The yellow and blue Ukrainian flag flying in front of a blue sky
Work That Matters

Heading Into a War Zone

A CHLA anesthesiologist goes to Ukraine to provide pediatric surgery aid

The moment Clementine Vo, DO, saw the request for volunteers to join a medical team heading to care for children in Ukraine, she knew she was meant to go.

“I’d been kind of aching and feeling helpless regarding the conflict. Not everyone can just fly over there,” says Dr. Vo, a CHLA pediatric cardiac anesthesiologist. “So when this email came, I felt called to do it.”

Within three days, she was on a plane heading to the war zone, part of a U.N.-sanctioned delegation of 13 doctors, nurses, embedded journalists… and her fiancé.

A light-medium skin-toned woman in blue scrubs with a surgical cap poses with two light skinned men wearing lab coats
From left to right: Dr. Vo, Dr. Vitaliy Petrov (Cardiothoracic surgeon in Lviv), Dr. William Novick.

“He basically told me, ‘If you’re set on going, you’re not leaving me behind,’” says Dr. Vo.

Recruited from hospitals in the U.S. and Canada, the medical team would be providing humanitarian aid through pediatric care as part of a third party, the Children of War Foundation. The nonprofit has longstanding connections with many current and former CHLA team members, most notably oral maxillofacial surgeon Jeffrey Hammoudeh, MD, DDS, whose wife Amel Najjar co-founded the organization.

“When we were recruiting the team required to make [this] mission possible, we sent emails to our network all over the U.S. and beyond,” said Najjar. “Dr. Vo was one of the first to volunteer.”

Starting out early on March 12, it took 30 hours to fly from California to Munich to Poland. They then drove to the Ukrainian border and waited another three hours before they were allowed to head onto Lviv, one of Ukraine’s biggest cities and a primary waypoint into Eastern Europe for refugees fleeing the fighting further east.

Not that Lviv was that sheltered from the war. On the day they arrived, Russian forces bombarded a military complex in the region. Air raid sirens were a common sound as the team performed delicate heart surgeries at the city’s children’s hospital.

“It’s a little nerve-wracking at first, for sure,” says Dr. Vo. “You almost unfortunately get used to it … you just trust God and carry on and do the work that you’re called to do.”

A light skin-toned woman in a surgical mask, a medium skin-toned woman in a surgical mask holding a T-shirt with COWF on it, a medium skin-toned woman holding a T-shirt with a handprint logo on it, a light skin-toned man and a medium-light skin-toned woman pose smiling in front of a sign that say Help Ukraine!
From left to right: Kayla Costello (RN), Christina Pascucci, (KTLA reporter), Drea Garcia (camerawoman / escort), Dave Keough (pilot), Dr. Vo's fiancé, Dr. Vo.

In all, the team performed six heart surgeries on children ranging from 3 years all the way down to 7 days old. They reconnected an aorta, banded a pulmonary artery, repaired ventricular septal defects and a dysplastic aortic valve, and performed a balloon atrial septostomy. She describes the experience as bittersweet, as these surgeries were happening against the backdrop of devastating international war, at a hospital flooded with young patients from other cities.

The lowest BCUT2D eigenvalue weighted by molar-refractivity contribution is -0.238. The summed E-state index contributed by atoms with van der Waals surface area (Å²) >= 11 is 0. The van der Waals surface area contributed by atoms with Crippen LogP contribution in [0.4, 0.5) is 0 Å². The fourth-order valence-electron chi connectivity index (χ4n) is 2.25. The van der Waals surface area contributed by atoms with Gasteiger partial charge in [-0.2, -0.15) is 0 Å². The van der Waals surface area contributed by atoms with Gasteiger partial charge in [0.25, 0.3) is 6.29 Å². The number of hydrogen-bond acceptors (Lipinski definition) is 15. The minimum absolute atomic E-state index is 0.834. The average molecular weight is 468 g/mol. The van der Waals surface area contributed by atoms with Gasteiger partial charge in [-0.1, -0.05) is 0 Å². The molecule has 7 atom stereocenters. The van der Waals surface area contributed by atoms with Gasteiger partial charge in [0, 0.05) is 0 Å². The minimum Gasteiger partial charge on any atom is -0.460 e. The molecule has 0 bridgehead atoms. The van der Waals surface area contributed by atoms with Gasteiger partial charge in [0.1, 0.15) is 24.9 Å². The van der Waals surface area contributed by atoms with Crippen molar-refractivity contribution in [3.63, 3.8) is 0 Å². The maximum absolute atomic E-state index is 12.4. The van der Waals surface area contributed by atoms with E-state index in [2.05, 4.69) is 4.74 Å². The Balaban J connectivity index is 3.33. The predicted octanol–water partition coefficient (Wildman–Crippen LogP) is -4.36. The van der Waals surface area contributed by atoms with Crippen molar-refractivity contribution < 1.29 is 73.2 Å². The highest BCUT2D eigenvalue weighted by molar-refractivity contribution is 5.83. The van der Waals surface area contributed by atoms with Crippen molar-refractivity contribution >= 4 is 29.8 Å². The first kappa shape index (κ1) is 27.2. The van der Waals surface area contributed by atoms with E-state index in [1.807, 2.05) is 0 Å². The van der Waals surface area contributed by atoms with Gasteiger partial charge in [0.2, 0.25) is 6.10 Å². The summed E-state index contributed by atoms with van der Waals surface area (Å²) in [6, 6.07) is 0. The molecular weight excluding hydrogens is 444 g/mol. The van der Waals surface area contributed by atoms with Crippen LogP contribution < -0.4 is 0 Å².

“It’s the same surgeries that we do at home, but we are so lucky here,” she says. “Parents are here at the bedside, but [in Ukraine, many] parents are running across the border and forced to leave their children there.”

Dr. Vo says the last she heard, all the children they treated are still doing well. And in the end, she says, the experience was a showcase of the international collaboration needed to create hope and build healthier futures for the most vulnerable members of our world.

She also gave a special thanks to the Norwegian EMT team that drove several members of her delegation back across the border to Poland a week later, after several plans and backups fell through.

“They were at the hospital dropping off supplies, so the six of us West Coasters crammed into the back of the ambulance and were driven to the border,” she says. “[As we drove through,] we saw the line of refugees there and it was heartbreaking.”

Now back stateside, Dr. Vo says she hopes she made a difference in the lives of these families facing unfathomable hardship and displacement.

“I think that sometimes we think we’re only one, but we are someone, and we can make a difference,” she says. “And it reflects the character of the people who work at CHLA … like Jeff Hammoudeh … in such a crisis, we can see the heart of people.”

In black and white, 4 tired-looking people sit around a room containing beds, chairs and luggage. They are resting, eating or reading.

For additional ways you can support crisis relief efforts, the national Children’s Hospital Association has shared a list of local, national and international charities that have mobilized to do good work. You can also find out more about the Children of War Foundation at